'Everlasting VHS' video -- latest funeral offering


November 23, 1992|By David Jacobson | David Jacobson,The Hartford Courant

CONNECTICUT — Outside it's a dim rainy November afternoon. Inside, with a special videotape rolling, Jessica Oswecki, 16, watches as the beaming face of her late grandmother materializes amid a bright sunrise on TV.

That opening scene gives way to a snapshot of Grandma Julie as a young child. As the video camera zooms in close, Jessica says, "God, I look so much like her, my face."

The youthful portrait dissolves into footage of Niagara Falls, then into soothing autumnal views of Northeastern foliage, lakes and streams, all interwoven with photos of the late matriarch's life -- at her wedding, at her children's weddings, with armfuls of growing grandchildren.

An instrumental version of "Morning Has Broken" plays over all this, the soundtrack to what one local funeral director calls "everlasting VHS," the very latest thing in funeral home offerings.

As the six-minute video ends, Jessica's grandma's smiling face fades into a sunset and the camera pans heavenward. Jessica explains: "We wanted 'Tears In Heaven' [by Eric Clapton]. They didn't have it 'cause the song was so new."

In fact, the very concept of these tribute programs, as they're called by National Music Service of Spokane, Wash., the company that's producing them, is relatively new.

But in the three years since it introduced the service nationwide, National Music has made more than 10,000 of the video memorials that could figure as the future of final farewells, says Bernie Weiss, company director of advertising and public relations.

These are far from the videotapes of funerals that some homes now offer to out-of-town or convalescent relatives. The programs that National Music pieces together from snapshots, stock nature footage and songs selected by the bereaved are meant to "celebrate the life, rather than merely marking the fact that a death has occurred," Mr. Weiss says.

Most of the photos the company combines into videos show the deceased in happier days, maybe on warm-weather vacations, perhaps holding just-caught fish.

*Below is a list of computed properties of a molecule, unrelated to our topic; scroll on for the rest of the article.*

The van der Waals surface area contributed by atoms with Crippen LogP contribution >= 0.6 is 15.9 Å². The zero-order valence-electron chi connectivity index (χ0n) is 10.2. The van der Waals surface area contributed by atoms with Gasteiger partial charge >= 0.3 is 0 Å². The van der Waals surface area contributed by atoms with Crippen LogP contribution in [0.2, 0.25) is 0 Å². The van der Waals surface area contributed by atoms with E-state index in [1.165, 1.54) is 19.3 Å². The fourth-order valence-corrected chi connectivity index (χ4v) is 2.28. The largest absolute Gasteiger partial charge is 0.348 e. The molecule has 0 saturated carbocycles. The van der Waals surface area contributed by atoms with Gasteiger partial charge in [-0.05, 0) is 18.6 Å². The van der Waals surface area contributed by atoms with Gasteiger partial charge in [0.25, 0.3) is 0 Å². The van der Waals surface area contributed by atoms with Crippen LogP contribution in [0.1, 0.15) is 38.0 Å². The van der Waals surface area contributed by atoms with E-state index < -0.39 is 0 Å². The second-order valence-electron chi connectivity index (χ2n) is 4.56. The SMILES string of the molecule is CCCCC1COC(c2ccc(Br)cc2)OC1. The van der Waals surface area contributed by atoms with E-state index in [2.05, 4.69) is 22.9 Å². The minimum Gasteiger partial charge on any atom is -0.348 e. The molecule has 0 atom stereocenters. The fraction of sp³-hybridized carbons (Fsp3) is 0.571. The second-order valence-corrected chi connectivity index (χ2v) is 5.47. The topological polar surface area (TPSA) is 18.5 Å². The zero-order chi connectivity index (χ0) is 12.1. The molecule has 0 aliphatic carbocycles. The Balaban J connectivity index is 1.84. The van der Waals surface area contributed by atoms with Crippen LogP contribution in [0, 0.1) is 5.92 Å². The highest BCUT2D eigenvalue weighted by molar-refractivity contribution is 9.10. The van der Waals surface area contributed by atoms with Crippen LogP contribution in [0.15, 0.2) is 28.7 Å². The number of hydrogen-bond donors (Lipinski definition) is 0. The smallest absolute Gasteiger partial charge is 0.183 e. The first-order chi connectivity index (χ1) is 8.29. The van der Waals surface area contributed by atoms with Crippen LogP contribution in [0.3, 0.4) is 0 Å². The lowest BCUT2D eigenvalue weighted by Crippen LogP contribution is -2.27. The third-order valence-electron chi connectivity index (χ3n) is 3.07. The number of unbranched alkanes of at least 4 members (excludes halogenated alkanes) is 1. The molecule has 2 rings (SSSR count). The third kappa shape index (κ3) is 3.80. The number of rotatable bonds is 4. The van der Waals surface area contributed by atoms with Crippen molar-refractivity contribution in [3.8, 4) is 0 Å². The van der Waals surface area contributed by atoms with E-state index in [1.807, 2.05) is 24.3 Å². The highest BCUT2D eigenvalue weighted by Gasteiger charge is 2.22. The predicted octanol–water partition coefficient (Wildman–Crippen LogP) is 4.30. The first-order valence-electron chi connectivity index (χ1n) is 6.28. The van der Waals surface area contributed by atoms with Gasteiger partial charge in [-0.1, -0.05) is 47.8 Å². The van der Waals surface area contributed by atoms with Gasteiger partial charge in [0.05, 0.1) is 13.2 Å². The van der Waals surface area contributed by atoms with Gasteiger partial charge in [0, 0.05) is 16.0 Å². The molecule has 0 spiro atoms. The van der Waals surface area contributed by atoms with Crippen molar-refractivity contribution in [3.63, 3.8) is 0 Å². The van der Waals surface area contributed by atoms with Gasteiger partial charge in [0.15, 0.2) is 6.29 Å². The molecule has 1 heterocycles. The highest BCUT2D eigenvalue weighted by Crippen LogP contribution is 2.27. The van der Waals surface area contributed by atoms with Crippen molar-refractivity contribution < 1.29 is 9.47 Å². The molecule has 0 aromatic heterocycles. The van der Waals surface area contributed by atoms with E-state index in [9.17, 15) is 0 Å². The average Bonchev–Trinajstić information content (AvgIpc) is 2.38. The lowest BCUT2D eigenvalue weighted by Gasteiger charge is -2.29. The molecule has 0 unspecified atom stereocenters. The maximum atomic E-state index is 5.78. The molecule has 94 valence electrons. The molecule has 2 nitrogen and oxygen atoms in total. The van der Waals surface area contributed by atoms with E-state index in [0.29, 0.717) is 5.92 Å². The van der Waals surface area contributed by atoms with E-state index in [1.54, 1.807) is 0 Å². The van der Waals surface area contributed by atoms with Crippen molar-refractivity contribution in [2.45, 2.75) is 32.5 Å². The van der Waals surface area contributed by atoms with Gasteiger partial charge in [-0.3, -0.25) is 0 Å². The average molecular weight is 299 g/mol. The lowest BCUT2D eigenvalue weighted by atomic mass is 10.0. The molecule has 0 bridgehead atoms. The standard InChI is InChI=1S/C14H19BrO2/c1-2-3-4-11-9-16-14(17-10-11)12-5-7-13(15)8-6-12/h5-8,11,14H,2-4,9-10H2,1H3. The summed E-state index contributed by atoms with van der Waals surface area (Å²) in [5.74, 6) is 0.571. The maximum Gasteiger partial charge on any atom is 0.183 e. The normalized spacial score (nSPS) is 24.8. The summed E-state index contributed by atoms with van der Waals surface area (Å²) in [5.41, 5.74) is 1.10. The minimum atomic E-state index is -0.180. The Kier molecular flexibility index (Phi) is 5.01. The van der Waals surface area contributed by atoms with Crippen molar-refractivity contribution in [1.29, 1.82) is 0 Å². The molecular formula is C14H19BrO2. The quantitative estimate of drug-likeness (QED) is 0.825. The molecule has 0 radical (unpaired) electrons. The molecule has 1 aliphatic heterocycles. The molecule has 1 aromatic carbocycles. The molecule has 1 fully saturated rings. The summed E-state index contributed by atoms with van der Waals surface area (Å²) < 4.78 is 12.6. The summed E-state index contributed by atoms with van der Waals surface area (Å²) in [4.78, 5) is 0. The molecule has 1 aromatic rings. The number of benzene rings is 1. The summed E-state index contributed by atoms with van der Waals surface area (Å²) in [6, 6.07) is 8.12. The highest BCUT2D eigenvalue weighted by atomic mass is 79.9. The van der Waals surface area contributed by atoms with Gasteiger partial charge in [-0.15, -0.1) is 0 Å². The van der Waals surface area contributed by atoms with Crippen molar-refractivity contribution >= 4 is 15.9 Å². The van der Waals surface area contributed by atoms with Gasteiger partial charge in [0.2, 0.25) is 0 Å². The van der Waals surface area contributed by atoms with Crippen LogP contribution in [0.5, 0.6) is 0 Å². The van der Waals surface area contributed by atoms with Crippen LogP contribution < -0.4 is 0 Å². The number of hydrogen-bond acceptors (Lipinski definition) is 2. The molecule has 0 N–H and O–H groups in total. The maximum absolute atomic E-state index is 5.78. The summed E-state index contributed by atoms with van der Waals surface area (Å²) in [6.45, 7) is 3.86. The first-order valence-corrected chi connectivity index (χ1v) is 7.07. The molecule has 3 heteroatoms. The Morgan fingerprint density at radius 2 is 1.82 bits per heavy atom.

And while popular musical selections tend toward spirituals or the sentimental likes of "My Way" and "September Song," the company offers the sprightly "Centerfield" and "The Beer Barrel Polka" as possibilities.

Partly a way to help the MTV generation remember forebears, partly a vehicle for the grieving seeking emo

tional catharsis, the tribute program is also pitched as a new way of personalizing the process by which we say goodbye.

Merrill Womach, president of National Music, first got the idea for such recorded remembrances after the assassination of President John F. Kennedy in 1963, as he watched the many televised retrospectives on JFK's life.

"It occurred to him, 'If we do this for people like presidents, why can't we do it for regular people?' " Mr. Weiss says.

It took nearly 30 years for that idea to bear fruit. It required, of course, the invention of home videotape players and their

distribution to three out of four homes in America.

It also took the development of express mail services so that selected materials could be forwarded overnight to National Music's production studios in Spokane in time to be incorporated into a taped tribute and returned the next day for showing at calling hours or a funeral.

Even given the technical feasibility and affordable price -- some funeral homes promote the video concept with free offers while others charge up to $200 -- memorials on magnetic tape may take some getting used to.

For example, when his mother died in April, Vincent Oswecki of Windsor, Conn., Jessica's uncle, was not thrilled by the idea of a made-for-TV homage.

"I thought it was in bad taste and kind of tacky . . . that was my first reaction," he says.

But the finished product changed his mind: "It's a nice little compact memory . . . You just put it in the VCR and there you Now he views the video as "a convenient reference for my daughters," now entering adolescence.

"As they grow older I can say, 'Here's a little something on your grandmother. It has a little fluff and a little bit of corniness but . . . ' It would be an expression of positive roots."

(Roger Simon is on vacation. His column will resume Wednesday.)

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